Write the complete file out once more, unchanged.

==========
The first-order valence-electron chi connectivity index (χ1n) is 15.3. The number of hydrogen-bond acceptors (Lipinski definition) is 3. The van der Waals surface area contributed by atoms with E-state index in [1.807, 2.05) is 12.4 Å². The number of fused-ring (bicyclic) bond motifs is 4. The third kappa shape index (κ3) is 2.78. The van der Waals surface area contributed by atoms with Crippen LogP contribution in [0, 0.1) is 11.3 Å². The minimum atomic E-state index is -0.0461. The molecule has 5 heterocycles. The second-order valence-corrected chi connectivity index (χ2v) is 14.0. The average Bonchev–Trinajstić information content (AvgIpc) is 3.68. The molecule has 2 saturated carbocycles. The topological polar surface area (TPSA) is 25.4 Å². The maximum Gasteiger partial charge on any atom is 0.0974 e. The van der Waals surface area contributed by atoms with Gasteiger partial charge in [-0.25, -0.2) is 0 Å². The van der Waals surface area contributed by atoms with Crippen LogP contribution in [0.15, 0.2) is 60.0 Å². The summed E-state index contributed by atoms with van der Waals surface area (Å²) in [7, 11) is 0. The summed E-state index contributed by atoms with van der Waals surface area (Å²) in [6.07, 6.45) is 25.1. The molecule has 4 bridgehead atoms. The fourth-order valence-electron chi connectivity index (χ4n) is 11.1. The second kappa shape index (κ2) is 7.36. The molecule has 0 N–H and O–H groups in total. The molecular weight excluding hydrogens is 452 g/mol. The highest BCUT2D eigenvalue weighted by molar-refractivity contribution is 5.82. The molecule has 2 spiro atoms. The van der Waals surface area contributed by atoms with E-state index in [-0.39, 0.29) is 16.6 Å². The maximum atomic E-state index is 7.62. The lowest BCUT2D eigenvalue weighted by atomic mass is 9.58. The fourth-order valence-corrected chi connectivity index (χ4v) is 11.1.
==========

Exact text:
The first-order valence-electron chi connectivity index (χ1n) is 15.3. The number of hydrogen-bond acceptors (Lipinski definition) is 3. The van der Waals surface area contributed by atoms with E-state index in [1.807, 2.05) is 12.4 Å². The number of fused-ring (bicyclic) bond motifs is 4. The third kappa shape index (κ3) is 2.78. The van der Waals surface area contributed by atoms with Crippen LogP contribution in [0, 0.1) is 11.3 Å². The minimum atomic E-state index is -0.0461. The molecule has 5 heterocycles. The second-order valence-corrected chi connectivity index (χ2v) is 14.0. The average Bonchev–Trinajstić information content (AvgIpc) is 3.68. The molecule has 2 saturated carbocycles. The topological polar surface area (TPSA) is 25.4 Å². The maximum Gasteiger partial charge on any atom is 0.0974 e. The van der Waals surface area contributed by atoms with Gasteiger partial charge in [-0.25, -0.2) is 0 Å². The van der Waals surface area contributed by atoms with Crippen LogP contribution in [0.15, 0.2) is 60.0 Å². The summed E-state index contributed by atoms with van der Waals surface area (Å²) in [7, 11) is 0. The summed E-state index contributed by atoms with van der Waals surface area (Å²) in [6.07, 6.45) is 25.1. The molecule has 4 bridgehead atoms. The fourth-order valence-electron chi connectivity index (χ4n) is 11.1. The second kappa shape index (κ2) is 7.36. The molecule has 0 N–H and O–H groups in total. The molecular weight excluding hydrogens is 452 g/mol. The highest BCUT2D eigenvalue weighted by molar-refractivity contribution is 5.82. The molecule has 2 spiro atoms. The van der Waals surface area contributed by atoms with E-state index in [-0.39, 0.29) is 16.6 Å². The maximum atomic E-state index is 7.62. The lowest BCUT2D eigenvalue weighted by atomic mass is 9.58. The fourth-order valence-corrected chi connectivity index (χ4v) is 11.1.